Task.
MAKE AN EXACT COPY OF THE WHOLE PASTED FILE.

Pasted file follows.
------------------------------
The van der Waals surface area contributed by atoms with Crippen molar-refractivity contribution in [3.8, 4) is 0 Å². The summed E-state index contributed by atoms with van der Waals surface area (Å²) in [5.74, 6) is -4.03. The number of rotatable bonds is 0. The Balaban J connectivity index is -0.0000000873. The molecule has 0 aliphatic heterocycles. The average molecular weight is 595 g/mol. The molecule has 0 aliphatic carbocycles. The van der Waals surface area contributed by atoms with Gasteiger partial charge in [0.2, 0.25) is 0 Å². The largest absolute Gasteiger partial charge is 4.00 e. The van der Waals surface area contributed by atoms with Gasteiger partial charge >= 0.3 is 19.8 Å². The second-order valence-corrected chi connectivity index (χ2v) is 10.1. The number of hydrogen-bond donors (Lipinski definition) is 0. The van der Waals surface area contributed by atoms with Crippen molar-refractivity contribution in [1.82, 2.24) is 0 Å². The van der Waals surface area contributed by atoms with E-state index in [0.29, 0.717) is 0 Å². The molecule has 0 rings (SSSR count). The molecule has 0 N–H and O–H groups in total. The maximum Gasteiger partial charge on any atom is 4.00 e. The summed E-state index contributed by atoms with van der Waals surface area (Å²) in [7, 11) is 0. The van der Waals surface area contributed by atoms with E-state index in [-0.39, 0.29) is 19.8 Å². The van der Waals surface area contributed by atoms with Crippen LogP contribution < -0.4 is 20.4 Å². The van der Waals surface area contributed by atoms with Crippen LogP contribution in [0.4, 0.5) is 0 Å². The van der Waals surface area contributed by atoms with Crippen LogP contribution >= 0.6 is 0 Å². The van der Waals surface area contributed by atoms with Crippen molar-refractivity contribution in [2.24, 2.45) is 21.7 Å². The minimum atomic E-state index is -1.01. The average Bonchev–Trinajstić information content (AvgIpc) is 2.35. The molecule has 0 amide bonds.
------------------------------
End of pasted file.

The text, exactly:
The van der Waals surface area contributed by atoms with Crippen molar-refractivity contribution in [3.8, 4) is 0 Å². The summed E-state index contributed by atoms with van der Waals surface area (Å²) in [5.74, 6) is -4.03. The number of rotatable bonds is 0. The Balaban J connectivity index is -0.0000000873. The molecule has 0 aliphatic heterocycles. The average molecular weight is 595 g/mol. The molecule has 0 aliphatic carbocycles. The van der Waals surface area contributed by atoms with Gasteiger partial charge in [0.2, 0.25) is 0 Å². The largest absolute Gasteiger partial charge is 4.00 e. The van der Waals surface area contributed by atoms with Gasteiger partial charge >= 0.3 is 19.8 Å². The second-order valence-corrected chi connectivity index (χ2v) is 10.1. The number of hydrogen-bond donors (Lipinski definition) is 0. The van der Waals surface area contributed by atoms with Crippen molar-refractivity contribution in [1.82, 2.24) is 0 Å². The van der Waals surface area contributed by atoms with E-state index in [0.29, 0.717) is 0 Å². The molecule has 0 rings (SSSR count). The molecule has 0 N–H and O–H groups in total. The maximum Gasteiger partial charge on any atom is 4.00 e. The summed E-state index contributed by atoms with van der Waals surface area (Å²) in [7, 11) is 0. The van der Waals surface area contributed by atoms with E-state index in [-0.39, 0.29) is 19.8 Å². The van der Waals surface area contributed by atoms with Crippen LogP contribution < -0.4 is 20.4 Å². The van der Waals surface area contributed by atoms with Crippen LogP contribution in [0.4, 0.5) is 0 Å². The van der Waals surface area contributed by atoms with Crippen LogP contribution >= 0.6 is 0 Å². The van der Waals surface area contributed by atoms with Crippen molar-refractivity contribution in [2.24, 2.45) is 21.7 Å². The minimum atomic E-state index is -1.01. The average Bonchev–Trinajstić information content (AvgIpc) is 2.35. The molecule has 0 amide bonds.